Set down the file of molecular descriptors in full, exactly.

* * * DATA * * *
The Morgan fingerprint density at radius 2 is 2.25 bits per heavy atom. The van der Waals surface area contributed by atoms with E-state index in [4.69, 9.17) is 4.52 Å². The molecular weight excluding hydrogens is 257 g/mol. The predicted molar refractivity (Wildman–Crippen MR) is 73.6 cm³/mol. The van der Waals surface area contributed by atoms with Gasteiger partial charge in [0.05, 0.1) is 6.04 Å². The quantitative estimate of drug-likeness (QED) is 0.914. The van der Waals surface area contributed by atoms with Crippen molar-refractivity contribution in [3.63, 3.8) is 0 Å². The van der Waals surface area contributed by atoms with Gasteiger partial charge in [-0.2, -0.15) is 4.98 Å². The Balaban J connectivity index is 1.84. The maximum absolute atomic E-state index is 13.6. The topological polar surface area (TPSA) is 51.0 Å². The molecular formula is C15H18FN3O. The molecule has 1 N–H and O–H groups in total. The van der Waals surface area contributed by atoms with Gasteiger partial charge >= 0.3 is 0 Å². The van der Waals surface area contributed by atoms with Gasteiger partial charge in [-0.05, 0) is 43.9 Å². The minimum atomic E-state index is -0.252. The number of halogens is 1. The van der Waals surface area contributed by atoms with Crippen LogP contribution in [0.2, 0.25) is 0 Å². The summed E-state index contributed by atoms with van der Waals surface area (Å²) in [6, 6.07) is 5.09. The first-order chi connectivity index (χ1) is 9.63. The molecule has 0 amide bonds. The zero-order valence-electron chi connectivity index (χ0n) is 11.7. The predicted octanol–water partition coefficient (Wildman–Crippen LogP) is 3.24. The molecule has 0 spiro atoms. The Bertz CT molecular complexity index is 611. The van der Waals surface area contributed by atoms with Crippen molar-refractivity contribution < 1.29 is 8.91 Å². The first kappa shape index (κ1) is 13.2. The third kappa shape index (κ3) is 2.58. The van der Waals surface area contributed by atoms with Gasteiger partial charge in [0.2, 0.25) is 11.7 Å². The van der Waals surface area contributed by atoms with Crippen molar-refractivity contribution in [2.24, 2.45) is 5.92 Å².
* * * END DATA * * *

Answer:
The Morgan fingerprint density at radius 2 is 2.25 bits per heavy atom. The van der Waals surface area contributed by atoms with E-state index in [4.69, 9.17) is 4.52 Å². The molecular weight excluding hydrogens is 257 g/mol. The predicted molar refractivity (Wildman–Crippen MR) is 73.6 cm³/mol. The van der Waals surface area contributed by atoms with Gasteiger partial charge in [0.05, 0.1) is 6.04 Å². The quantitative estimate of drug-likeness (QED) is 0.914. The van der Waals surface area contributed by atoms with Crippen molar-refractivity contribution in [3.63, 3.8) is 0 Å². The van der Waals surface area contributed by atoms with Gasteiger partial charge in [-0.2, -0.15) is 4.98 Å². The Balaban J connectivity index is 1.84. The maximum absolute atomic E-state index is 13.6. The topological polar surface area (TPSA) is 51.0 Å². The molecular formula is C15H18FN3O. The molecule has 1 N–H and O–H groups in total. The van der Waals surface area contributed by atoms with Gasteiger partial charge >= 0.3 is 0 Å². The van der Waals surface area contributed by atoms with Gasteiger partial charge in [-0.05, 0) is 43.9 Å². The minimum atomic E-state index is -0.252. The number of halogens is 1. The van der Waals surface area contributed by atoms with Crippen LogP contribution in [0.2, 0.25) is 0 Å². The summed E-state index contributed by atoms with van der Waals surface area (Å²) in [6, 6.07) is 5.09. The first-order chi connectivity index (χ1) is 9.63. The molecule has 0 amide bonds. The zero-order valence-electron chi connectivity index (χ0n) is 11.7. The predicted octanol–water partition coefficient (Wildman–Crippen LogP) is 3.24. The molecule has 0 spiro atoms. The Bertz CT molecular complexity index is 611. The van der Waals surface area contributed by atoms with Crippen molar-refractivity contribution < 1.29 is 8.91 Å². The first kappa shape index (κ1) is 13.2. The third kappa shape index (κ3) is 2.58. The van der Waals surface area contributed by atoms with Gasteiger partial charge in [0.2, 0.25) is 11.7 Å². The van der Waals surface area contributed by atoms with Crippen molar-refractivity contribution in [2.24, 2.45) is 5.92 Å².